Considered relevant globally and locally destructive, hailstorms cause major societal impacts, but despite this our level of understanding and ability to predict hailstorms remain limited.
With their formation beginning with some tiny frozen embryos present in thunderstorm, hailstones can grow to at least 10 centimetres in diameter in just a few minutes, before dropping to the ground thereby damaging crops, vehicles and property.
A recent research paper dubbed Review of Geophysics explains the processes through which hail is formed, available observations to confirm how frequent hail occurs, the limitations in predicting these events, how hail responds to climate change and variability and its known effects on society.
In this study, the authors have given an overview of the existing understanding of hail and provide an outline of research challenges and relevant data required to improve our level of understanding.
How widespread and frequent do hailstorms occur?
Hailstorms are basically local weather events that occur across the globe, with regular occurrence of the weather event on each continent except the Antarctica.
While taking into account indirect proxies, the latest research recommends that most of the mid-latitudes should experience at least one hailstorm that generates 2.5cm (1 inch) stones per 100 km2 every year.
Nevertheless, there’s really no good handle on how frequent the biggest hailstone sizes occur in different parts of the world. Hail of more than 12cm is regularly witnessed in the United States with the largest stone measuring 20cm. Argentina has also recorded 18cm ‘gargantuan’ hail with Germany receiving hailstones measuring 14cm in diameter.
Considering that historical records are incomplete, some evidence exists that prove that hail of this size has been witnessed in Australia, South Africa, China, Bangladesh and some other nations.
How damaging can hail be when compared to other climatic and atmospheric hazards?
Hail is one of the most impactful weather events when it comes to thunderstorm-related hazards, generating annual losses amounting to over US$13 billion in Europe and the United States.
By the time the research was published in summer of 2020, more than US$20 billion of the whopping US$27 billion of the global insurance losses had already been caused by severe storms in the United States, with hailstorm being the major contributor. In Europe alone, two hailstorms occurring in July 2013 led to economic losses amounting to US$4.3 billion.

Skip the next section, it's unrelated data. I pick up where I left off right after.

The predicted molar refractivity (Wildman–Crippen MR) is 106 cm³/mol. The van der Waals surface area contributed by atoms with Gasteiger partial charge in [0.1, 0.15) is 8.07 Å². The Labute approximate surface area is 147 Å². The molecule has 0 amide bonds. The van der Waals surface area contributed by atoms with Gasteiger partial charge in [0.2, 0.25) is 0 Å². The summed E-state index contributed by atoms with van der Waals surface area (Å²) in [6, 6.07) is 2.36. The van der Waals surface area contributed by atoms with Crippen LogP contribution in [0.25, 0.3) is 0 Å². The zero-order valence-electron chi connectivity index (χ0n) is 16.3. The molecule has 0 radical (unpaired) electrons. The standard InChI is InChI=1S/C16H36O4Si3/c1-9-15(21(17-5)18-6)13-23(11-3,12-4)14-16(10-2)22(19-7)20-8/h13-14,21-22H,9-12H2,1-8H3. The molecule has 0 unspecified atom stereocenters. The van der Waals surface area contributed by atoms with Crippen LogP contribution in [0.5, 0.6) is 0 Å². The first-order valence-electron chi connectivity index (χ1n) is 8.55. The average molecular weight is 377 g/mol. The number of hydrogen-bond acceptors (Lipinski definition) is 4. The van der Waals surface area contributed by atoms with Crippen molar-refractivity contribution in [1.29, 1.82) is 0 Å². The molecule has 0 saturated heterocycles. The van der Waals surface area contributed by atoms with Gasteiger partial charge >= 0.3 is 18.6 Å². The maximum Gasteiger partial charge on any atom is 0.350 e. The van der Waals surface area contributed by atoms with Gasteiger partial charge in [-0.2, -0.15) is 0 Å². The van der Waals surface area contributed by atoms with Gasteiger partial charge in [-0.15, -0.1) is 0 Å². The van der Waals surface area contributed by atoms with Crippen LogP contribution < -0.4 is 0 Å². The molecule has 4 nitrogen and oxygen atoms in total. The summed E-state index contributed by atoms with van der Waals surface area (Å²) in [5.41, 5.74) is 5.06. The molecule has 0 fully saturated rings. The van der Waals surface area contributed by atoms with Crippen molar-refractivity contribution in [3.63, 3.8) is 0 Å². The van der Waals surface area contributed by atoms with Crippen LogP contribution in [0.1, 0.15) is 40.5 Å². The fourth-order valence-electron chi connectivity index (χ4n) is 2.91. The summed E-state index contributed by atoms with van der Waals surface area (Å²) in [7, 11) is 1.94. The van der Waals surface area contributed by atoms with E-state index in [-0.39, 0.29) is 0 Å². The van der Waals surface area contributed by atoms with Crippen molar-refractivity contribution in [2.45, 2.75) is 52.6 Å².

While this may seem quite insignificant when compared to the losses related to hurricanes making landfalls, hail events happen each year and can affect anything from fields with crops to suburbs, causing serious injuries to people and animals.
The effects also vary based on the amount of hail falling at a particular time, and how big it is. When it comes to agriculture, smaller hail and large volumes of it often strips crops and trees while hail measuring at least 30cm (1.2 inches) causes damage to roofs, windows, cars and infrastructure.
Methods for measuring and observing hailstorms
Observing and categorising hail comes with a myriad of challenges. First and foremost, you will require someone to remain present to record whether there was hail or not. Again, the observers do not have training on how to measure hailstones, and therefore in most cases, the hail size is only estimated in comparison with another known object like a golf ball or better still the hail is measured using calipers or a ruler.
Hail size and the number falling differ over a distance of a few hundreds of meters—not forgetting that it melts, and this makes it even more challenging to observe.
Obviously there are many more scientific ways to measure hail such as deploying networks with impact sensors, utilising only trained weather observers, or gathering data from hailpads though these are rarely deployed for extended areas.
Remote sensing observations such as radar and satellite can also be used to report the presence of hail; however the information we receive does not carry the precision required to determine the true size of hail.